2008: Looking Ahead
TV Technology NewsBytes wishes its readers a joyous and peaceful holiday season with some break, somehow, from their professional obligations, all while keeping the signals going 24-7.
A malfunctioning piece of time-shifting technology somehow gave us a peek at some of next December’s year-end wrap up stories. So, here’s what happened in 2008, it turns out.
January The NTIA starts accepting applications for the $40 coupons for digital-to-analog converter boxes. The FCC issues streamlined rules on broadcasters’ final DTV buildout, giving them the flexibility they’ve been asking for.
February Critics of media consolidation call for more studies on the matter.
March The writers’ strike continues, and networks find innovative and exploitative ways to come up with content. TMZ becomes the most popular show on television, spawning imitators and creating a whole nation of would-be paparazzi. At the Academy Awards, a deranged celebrity drops a cluster of F-bombs and the indecency issue is thrust into the presidential campaign.
April At The NAB Show, broadcasters figure the industry can be saved with a new technology that beams ads directly into the brains of home viewers, even when their TVs are off.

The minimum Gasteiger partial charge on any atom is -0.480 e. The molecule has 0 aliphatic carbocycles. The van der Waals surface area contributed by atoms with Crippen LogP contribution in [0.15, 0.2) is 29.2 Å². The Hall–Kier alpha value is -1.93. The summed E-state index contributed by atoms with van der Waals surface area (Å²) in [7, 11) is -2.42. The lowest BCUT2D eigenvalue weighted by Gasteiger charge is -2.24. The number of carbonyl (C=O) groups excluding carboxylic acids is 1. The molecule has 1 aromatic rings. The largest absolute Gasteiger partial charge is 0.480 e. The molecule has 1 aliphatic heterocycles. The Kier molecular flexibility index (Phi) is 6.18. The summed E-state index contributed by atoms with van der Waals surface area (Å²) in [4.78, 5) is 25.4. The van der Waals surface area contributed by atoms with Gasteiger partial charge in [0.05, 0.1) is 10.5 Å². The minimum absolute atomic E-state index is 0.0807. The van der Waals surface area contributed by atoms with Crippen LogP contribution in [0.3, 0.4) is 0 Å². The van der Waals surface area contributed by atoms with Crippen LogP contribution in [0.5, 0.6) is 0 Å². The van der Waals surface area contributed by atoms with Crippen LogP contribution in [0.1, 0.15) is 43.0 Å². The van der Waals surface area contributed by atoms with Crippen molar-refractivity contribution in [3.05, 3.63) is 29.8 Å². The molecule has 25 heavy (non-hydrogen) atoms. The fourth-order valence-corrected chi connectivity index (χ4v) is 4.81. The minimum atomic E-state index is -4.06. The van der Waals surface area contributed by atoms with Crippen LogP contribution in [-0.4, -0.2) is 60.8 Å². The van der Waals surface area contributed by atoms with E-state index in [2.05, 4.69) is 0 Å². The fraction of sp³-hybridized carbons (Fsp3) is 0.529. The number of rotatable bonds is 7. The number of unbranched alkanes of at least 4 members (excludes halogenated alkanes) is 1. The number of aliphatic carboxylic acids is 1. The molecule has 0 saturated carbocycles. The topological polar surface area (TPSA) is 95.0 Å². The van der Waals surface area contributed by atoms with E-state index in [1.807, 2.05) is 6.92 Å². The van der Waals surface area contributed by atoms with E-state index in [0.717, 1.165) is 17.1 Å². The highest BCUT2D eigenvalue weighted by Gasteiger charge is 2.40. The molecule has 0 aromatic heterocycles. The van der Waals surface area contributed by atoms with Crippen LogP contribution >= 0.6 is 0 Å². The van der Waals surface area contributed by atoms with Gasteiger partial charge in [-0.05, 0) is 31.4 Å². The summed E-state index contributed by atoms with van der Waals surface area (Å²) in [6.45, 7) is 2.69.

May Fighting to keep his status as Republican frontrunner, Mike Huckabee calls John McCain weak on indecency. FCC Chairman Kevin Martin wakes up in the middle of the night and thinks of three new ways to regulate cable that none of us even thought of before.
June A federal court remands the newspaper-ownership cross-ownership ban back to the FCC, saying that the tests to approve a merger are too easily gamed by clever lawyers.
July Critics of media consolidation call for more studies on the matter.
August The FCC issues rules allowing unlicensed mobile devices in the DTV white space. Microsoft and Google compare the day to the first Moon landing and Archimedes discovering the telescope.
September Confused by a bombardment of messages about DTV, consumers decide to wait till February 2009 just to see if they really lose free analog TV.
October Broadcasters frantically create new Web sites and crank out new multicast channels, just to have more places to sell political ads.
November In an election shocker, the anti-Establishment ticket of Ron Paul and Mike Gravel trounces both the Clinton-Biden ticket and the Republican offering of Alan Keyes and Duncan Hunter.
December Second-generation, fun-styled digital-to-analog converter boxes are the surprise holiday gift blockbuster. President-elect Paul says he wants to disband the FCC and have no RF licenses—just a free-market, strongest-signal-wins free-for-all.
Let’s hope some of these aren’t quite right.